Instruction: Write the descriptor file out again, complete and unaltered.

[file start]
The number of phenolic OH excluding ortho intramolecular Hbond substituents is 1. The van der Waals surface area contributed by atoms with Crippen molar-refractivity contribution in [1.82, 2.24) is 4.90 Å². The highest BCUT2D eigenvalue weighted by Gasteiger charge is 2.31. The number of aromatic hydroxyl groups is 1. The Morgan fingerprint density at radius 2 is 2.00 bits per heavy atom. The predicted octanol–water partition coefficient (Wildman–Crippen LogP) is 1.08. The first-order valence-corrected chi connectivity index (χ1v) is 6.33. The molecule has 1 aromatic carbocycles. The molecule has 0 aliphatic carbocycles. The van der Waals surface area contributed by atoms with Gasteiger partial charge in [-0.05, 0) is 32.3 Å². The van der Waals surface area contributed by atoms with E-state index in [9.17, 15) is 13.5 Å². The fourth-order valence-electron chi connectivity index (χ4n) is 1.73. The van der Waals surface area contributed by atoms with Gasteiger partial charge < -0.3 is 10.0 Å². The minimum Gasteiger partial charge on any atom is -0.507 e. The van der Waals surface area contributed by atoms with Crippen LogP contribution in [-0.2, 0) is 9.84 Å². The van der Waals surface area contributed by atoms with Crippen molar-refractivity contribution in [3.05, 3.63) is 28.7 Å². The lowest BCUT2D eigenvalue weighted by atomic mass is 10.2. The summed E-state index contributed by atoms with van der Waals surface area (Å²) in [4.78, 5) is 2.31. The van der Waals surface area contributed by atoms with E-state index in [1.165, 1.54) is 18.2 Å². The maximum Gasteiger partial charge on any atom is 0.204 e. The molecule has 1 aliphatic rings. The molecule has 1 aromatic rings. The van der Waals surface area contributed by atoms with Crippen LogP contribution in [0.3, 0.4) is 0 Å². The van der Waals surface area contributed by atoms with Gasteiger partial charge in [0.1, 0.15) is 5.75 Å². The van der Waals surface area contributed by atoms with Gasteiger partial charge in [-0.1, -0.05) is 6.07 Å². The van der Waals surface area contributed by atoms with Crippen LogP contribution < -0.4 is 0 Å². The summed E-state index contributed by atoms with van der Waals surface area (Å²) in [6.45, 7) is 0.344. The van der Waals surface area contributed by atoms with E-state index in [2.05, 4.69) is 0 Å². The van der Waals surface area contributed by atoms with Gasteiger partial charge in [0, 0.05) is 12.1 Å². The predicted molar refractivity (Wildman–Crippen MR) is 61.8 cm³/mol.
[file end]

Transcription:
The number of phenolic OH excluding ortho intramolecular Hbond substituents is 1. The van der Waals surface area contributed by atoms with Crippen molar-refractivity contribution in [1.82, 2.24) is 4.90 Å². The highest BCUT2D eigenvalue weighted by Gasteiger charge is 2.31. The number of aromatic hydroxyl groups is 1. The Morgan fingerprint density at radius 2 is 2.00 bits per heavy atom. The predicted octanol–water partition coefficient (Wildman–Crippen LogP) is 1.08. The first-order valence-corrected chi connectivity index (χ1v) is 6.33. The molecule has 1 aromatic carbocycles. The molecule has 0 aliphatic carbocycles. The van der Waals surface area contributed by atoms with Gasteiger partial charge in [-0.05, 0) is 32.3 Å². The van der Waals surface area contributed by atoms with E-state index in [9.17, 15) is 13.5 Å². The fourth-order valence-electron chi connectivity index (χ4n) is 1.73. The van der Waals surface area contributed by atoms with Gasteiger partial charge < -0.3 is 10.0 Å². The minimum Gasteiger partial charge on any atom is -0.507 e. The van der Waals surface area contributed by atoms with Crippen LogP contribution in [-0.2, 0) is 9.84 Å². The van der Waals surface area contributed by atoms with Crippen molar-refractivity contribution in [3.05, 3.63) is 28.7 Å². The lowest BCUT2D eigenvalue weighted by atomic mass is 10.2. The summed E-state index contributed by atoms with van der Waals surface area (Å²) in [4.78, 5) is 2.31. The van der Waals surface area contributed by atoms with E-state index in [1.165, 1.54) is 18.2 Å². The maximum Gasteiger partial charge on any atom is 0.204 e. The molecule has 1 aliphatic rings. The molecule has 1 aromatic rings. The van der Waals surface area contributed by atoms with Crippen LogP contribution in [0.3, 0.4) is 0 Å². The van der Waals surface area contributed by atoms with Gasteiger partial charge in [0.1, 0.15) is 5.75 Å². The van der Waals surface area contributed by atoms with Gasteiger partial charge in [-0.1, -0.05) is 6.07 Å². The van der Waals surface area contributed by atoms with Crippen LogP contribution < -0.4 is 0 Å². The summed E-state index contributed by atoms with van der Waals surface area (Å²) in [6.45, 7) is 0.344. The van der Waals surface area contributed by atoms with E-state index in [2.05, 4.69) is 0 Å². The van der Waals surface area contributed by atoms with Gasteiger partial charge in [0, 0.05) is 12.1 Å². The predicted molar refractivity (Wildman–Crippen MR) is 61.8 cm³/mol.